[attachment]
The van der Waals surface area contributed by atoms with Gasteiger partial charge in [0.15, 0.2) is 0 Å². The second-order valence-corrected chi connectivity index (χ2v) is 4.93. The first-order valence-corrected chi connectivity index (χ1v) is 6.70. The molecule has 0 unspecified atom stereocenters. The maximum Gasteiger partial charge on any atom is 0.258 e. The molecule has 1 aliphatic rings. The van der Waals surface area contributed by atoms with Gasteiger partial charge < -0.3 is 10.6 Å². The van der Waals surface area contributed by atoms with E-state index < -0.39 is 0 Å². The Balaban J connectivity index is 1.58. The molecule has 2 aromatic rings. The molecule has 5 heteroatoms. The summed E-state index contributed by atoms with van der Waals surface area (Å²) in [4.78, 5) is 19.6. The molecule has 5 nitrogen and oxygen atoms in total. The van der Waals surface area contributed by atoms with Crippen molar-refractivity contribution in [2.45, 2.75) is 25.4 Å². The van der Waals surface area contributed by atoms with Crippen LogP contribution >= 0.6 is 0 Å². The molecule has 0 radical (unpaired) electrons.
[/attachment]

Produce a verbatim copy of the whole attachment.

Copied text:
The van der Waals surface area contributed by atoms with Gasteiger partial charge in [0.15, 0.2) is 0 Å². The second-order valence-corrected chi connectivity index (χ2v) is 4.93. The first-order valence-corrected chi connectivity index (χ1v) is 6.70. The molecule has 0 unspecified atom stereocenters. The maximum Gasteiger partial charge on any atom is 0.258 e. The molecule has 1 aliphatic rings. The van der Waals surface area contributed by atoms with Gasteiger partial charge < -0.3 is 10.6 Å². The van der Waals surface area contributed by atoms with E-state index < -0.39 is 0 Å². The Balaban J connectivity index is 1.58. The molecule has 2 aromatic rings. The molecule has 5 heteroatoms. The summed E-state index contributed by atoms with van der Waals surface area (Å²) in [4.78, 5) is 19.6. The molecule has 5 nitrogen and oxygen atoms in total. The van der Waals surface area contributed by atoms with Crippen molar-refractivity contribution in [2.45, 2.75) is 25.4 Å². The van der Waals surface area contributed by atoms with Crippen LogP contribution >= 0.6 is 0 Å². The molecule has 0 radical (unpaired) electrons.